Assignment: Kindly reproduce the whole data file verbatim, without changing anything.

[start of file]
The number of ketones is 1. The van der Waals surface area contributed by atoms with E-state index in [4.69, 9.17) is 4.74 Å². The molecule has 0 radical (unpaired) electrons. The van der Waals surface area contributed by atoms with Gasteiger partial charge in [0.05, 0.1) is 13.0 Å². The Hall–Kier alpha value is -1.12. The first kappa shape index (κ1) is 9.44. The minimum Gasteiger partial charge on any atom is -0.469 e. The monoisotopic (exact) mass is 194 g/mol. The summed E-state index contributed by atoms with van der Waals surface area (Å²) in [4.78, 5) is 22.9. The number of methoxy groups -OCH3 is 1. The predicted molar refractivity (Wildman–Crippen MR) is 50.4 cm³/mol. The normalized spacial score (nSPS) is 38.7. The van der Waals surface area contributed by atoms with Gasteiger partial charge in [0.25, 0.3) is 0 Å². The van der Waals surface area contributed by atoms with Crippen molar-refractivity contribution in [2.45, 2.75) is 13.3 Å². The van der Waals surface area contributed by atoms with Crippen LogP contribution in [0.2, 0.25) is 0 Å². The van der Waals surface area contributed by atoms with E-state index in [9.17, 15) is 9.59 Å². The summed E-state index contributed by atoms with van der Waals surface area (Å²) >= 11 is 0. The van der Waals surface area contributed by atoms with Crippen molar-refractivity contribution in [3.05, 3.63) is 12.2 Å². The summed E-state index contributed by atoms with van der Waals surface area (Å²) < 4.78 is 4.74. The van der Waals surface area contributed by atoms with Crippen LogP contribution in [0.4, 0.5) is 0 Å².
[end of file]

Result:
The number of ketones is 1. The van der Waals surface area contributed by atoms with E-state index in [4.69, 9.17) is 4.74 Å². The molecule has 0 radical (unpaired) electrons. The van der Waals surface area contributed by atoms with Gasteiger partial charge in [0.05, 0.1) is 13.0 Å². The Hall–Kier alpha value is -1.12. The first kappa shape index (κ1) is 9.44. The minimum Gasteiger partial charge on any atom is -0.469 e. The monoisotopic (exact) mass is 194 g/mol. The summed E-state index contributed by atoms with van der Waals surface area (Å²) in [4.78, 5) is 22.9. The number of methoxy groups -OCH3 is 1. The predicted molar refractivity (Wildman–Crippen MR) is 50.4 cm³/mol. The normalized spacial score (nSPS) is 38.7. The van der Waals surface area contributed by atoms with Gasteiger partial charge in [0.25, 0.3) is 0 Å². The van der Waals surface area contributed by atoms with Crippen molar-refractivity contribution in [2.45, 2.75) is 13.3 Å². The van der Waals surface area contributed by atoms with Crippen LogP contribution in [0.2, 0.25) is 0 Å². The van der Waals surface area contributed by atoms with E-state index in [9.17, 15) is 9.59 Å². The summed E-state index contributed by atoms with van der Waals surface area (Å²) >= 11 is 0. The van der Waals surface area contributed by atoms with Crippen molar-refractivity contribution in [3.05, 3.63) is 12.2 Å². The summed E-state index contributed by atoms with van der Waals surface area (Å²) < 4.78 is 4.74. The van der Waals surface area contributed by atoms with Crippen LogP contribution in [0.4, 0.5) is 0 Å².